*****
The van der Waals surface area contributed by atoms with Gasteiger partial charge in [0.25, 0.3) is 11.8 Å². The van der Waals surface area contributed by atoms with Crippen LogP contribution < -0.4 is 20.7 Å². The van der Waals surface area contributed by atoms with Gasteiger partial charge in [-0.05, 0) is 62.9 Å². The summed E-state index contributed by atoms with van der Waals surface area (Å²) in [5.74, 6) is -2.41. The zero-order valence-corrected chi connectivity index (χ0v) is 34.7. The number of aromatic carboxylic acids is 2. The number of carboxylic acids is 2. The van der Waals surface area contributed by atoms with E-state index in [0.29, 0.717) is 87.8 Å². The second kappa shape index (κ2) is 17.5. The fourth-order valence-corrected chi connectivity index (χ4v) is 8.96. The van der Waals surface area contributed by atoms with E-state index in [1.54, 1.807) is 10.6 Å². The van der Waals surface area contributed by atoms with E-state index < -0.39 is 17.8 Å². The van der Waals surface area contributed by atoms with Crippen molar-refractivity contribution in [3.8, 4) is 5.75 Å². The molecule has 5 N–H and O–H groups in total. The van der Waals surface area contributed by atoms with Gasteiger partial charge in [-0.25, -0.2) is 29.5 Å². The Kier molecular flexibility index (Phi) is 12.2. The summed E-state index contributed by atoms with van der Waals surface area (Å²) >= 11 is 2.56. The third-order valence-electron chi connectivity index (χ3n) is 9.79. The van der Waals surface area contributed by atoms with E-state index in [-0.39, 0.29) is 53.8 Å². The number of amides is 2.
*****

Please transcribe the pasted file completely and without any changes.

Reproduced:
The van der Waals surface area contributed by atoms with Gasteiger partial charge in [0.25, 0.3) is 11.8 Å². The van der Waals surface area contributed by atoms with Crippen LogP contribution < -0.4 is 20.7 Å². The van der Waals surface area contributed by atoms with Gasteiger partial charge in [-0.05, 0) is 62.9 Å². The summed E-state index contributed by atoms with van der Waals surface area (Å²) in [5.74, 6) is -2.41. The zero-order valence-corrected chi connectivity index (χ0v) is 34.7. The number of aromatic carboxylic acids is 2. The number of carboxylic acids is 2. The van der Waals surface area contributed by atoms with E-state index in [0.29, 0.717) is 87.8 Å². The second kappa shape index (κ2) is 17.5. The fourth-order valence-corrected chi connectivity index (χ4v) is 8.96. The van der Waals surface area contributed by atoms with E-state index in [1.54, 1.807) is 10.6 Å². The van der Waals surface area contributed by atoms with E-state index < -0.39 is 17.8 Å². The van der Waals surface area contributed by atoms with Crippen molar-refractivity contribution in [3.8, 4) is 5.75 Å². The molecule has 5 N–H and O–H groups in total. The van der Waals surface area contributed by atoms with Gasteiger partial charge in [-0.25, -0.2) is 29.5 Å². The Kier molecular flexibility index (Phi) is 12.2. The summed E-state index contributed by atoms with van der Waals surface area (Å²) >= 11 is 2.56. The third-order valence-electron chi connectivity index (χ3n) is 9.79. The van der Waals surface area contributed by atoms with E-state index in [-0.39, 0.29) is 53.8 Å². The number of amides is 2.